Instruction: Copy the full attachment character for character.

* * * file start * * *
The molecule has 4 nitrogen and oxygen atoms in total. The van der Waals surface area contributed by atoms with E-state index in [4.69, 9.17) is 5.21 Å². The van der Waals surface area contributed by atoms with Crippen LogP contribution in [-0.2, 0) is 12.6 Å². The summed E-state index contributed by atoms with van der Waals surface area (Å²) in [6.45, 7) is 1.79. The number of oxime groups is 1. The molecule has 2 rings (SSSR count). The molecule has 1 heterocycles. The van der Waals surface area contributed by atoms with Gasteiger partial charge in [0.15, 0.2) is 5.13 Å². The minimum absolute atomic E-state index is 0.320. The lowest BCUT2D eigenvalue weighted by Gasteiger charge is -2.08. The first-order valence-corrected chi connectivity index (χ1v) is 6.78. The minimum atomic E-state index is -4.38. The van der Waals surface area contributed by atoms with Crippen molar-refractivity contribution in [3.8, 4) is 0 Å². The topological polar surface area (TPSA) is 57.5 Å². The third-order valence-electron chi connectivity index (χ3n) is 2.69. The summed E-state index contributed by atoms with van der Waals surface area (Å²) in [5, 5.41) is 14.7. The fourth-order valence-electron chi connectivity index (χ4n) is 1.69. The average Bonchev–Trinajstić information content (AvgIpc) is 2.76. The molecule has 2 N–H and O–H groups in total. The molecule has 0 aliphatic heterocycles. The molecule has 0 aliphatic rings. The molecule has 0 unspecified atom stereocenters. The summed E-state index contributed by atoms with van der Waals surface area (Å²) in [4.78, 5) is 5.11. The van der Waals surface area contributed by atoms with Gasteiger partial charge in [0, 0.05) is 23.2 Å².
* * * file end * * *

The molecule has 4 nitrogen and oxygen atoms in total. The van der Waals surface area contributed by atoms with E-state index in [4.69, 9.17) is 5.21 Å². The van der Waals surface area contributed by atoms with Crippen LogP contribution in [-0.2, 0) is 12.6 Å². The summed E-state index contributed by atoms with van der Waals surface area (Å²) in [6.45, 7) is 1.79. The number of oxime groups is 1. The molecule has 2 rings (SSSR count). The molecule has 1 heterocycles. The van der Waals surface area contributed by atoms with Gasteiger partial charge in [0.15, 0.2) is 5.13 Å². The minimum absolute atomic E-state index is 0.320. The lowest BCUT2D eigenvalue weighted by Gasteiger charge is -2.08. The first-order valence-corrected chi connectivity index (χ1v) is 6.78. The minimum atomic E-state index is -4.38. The van der Waals surface area contributed by atoms with Crippen molar-refractivity contribution in [3.8, 4) is 0 Å². The topological polar surface area (TPSA) is 57.5 Å². The third-order valence-electron chi connectivity index (χ3n) is 2.69. The summed E-state index contributed by atoms with van der Waals surface area (Å²) in [5, 5.41) is 14.7. The fourth-order valence-electron chi connectivity index (χ4n) is 1.69. The average Bonchev–Trinajstić information content (AvgIpc) is 2.76. The molecule has 2 N–H and O–H groups in total. The molecule has 0 aliphatic heterocycles. The molecule has 0 aliphatic rings. The molecule has 0 unspecified atom stereocenters. The summed E-state index contributed by atoms with van der Waals surface area (Å²) in [4.78, 5) is 5.11. The van der Waals surface area contributed by atoms with Gasteiger partial charge in [0, 0.05) is 23.2 Å².